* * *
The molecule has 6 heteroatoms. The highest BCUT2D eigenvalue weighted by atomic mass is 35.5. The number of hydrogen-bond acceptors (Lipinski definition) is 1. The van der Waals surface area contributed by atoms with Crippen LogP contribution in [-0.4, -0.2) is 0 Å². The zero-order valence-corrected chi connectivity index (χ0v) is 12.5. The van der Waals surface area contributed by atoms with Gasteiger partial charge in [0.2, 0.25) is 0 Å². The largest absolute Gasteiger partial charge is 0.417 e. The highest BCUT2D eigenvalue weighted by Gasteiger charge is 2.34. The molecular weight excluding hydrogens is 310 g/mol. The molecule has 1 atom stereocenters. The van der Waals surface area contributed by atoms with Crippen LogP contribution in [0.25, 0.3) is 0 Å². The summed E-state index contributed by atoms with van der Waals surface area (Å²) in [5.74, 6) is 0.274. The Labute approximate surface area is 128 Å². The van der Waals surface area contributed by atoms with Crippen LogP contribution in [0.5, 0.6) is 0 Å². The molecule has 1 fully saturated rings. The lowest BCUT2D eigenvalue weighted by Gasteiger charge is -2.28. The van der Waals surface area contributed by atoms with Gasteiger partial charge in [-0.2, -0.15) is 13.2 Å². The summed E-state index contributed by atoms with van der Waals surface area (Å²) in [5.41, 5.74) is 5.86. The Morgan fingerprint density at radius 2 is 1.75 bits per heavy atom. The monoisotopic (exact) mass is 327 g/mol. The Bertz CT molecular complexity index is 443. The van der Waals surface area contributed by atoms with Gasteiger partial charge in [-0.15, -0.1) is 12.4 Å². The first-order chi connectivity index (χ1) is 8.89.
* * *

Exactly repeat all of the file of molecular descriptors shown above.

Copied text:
The molecule has 6 heteroatoms. The highest BCUT2D eigenvalue weighted by atomic mass is 35.5. The number of hydrogen-bond acceptors (Lipinski definition) is 1. The van der Waals surface area contributed by atoms with Crippen LogP contribution in [-0.4, -0.2) is 0 Å². The zero-order valence-corrected chi connectivity index (χ0v) is 12.5. The van der Waals surface area contributed by atoms with Gasteiger partial charge in [0.2, 0.25) is 0 Å². The largest absolute Gasteiger partial charge is 0.417 e. The highest BCUT2D eigenvalue weighted by Gasteiger charge is 2.34. The molecular weight excluding hydrogens is 310 g/mol. The molecule has 1 atom stereocenters. The van der Waals surface area contributed by atoms with Crippen LogP contribution in [0.25, 0.3) is 0 Å². The summed E-state index contributed by atoms with van der Waals surface area (Å²) in [5.74, 6) is 0.274. The Labute approximate surface area is 128 Å². The van der Waals surface area contributed by atoms with Crippen LogP contribution in [0.5, 0.6) is 0 Å². The molecule has 1 fully saturated rings. The lowest BCUT2D eigenvalue weighted by Gasteiger charge is -2.28. The van der Waals surface area contributed by atoms with Gasteiger partial charge in [-0.2, -0.15) is 13.2 Å². The summed E-state index contributed by atoms with van der Waals surface area (Å²) in [5.41, 5.74) is 5.86. The Morgan fingerprint density at radius 2 is 1.75 bits per heavy atom. The monoisotopic (exact) mass is 327 g/mol. The Bertz CT molecular complexity index is 443. The van der Waals surface area contributed by atoms with Gasteiger partial charge in [-0.15, -0.1) is 12.4 Å². The first-order chi connectivity index (χ1) is 8.89.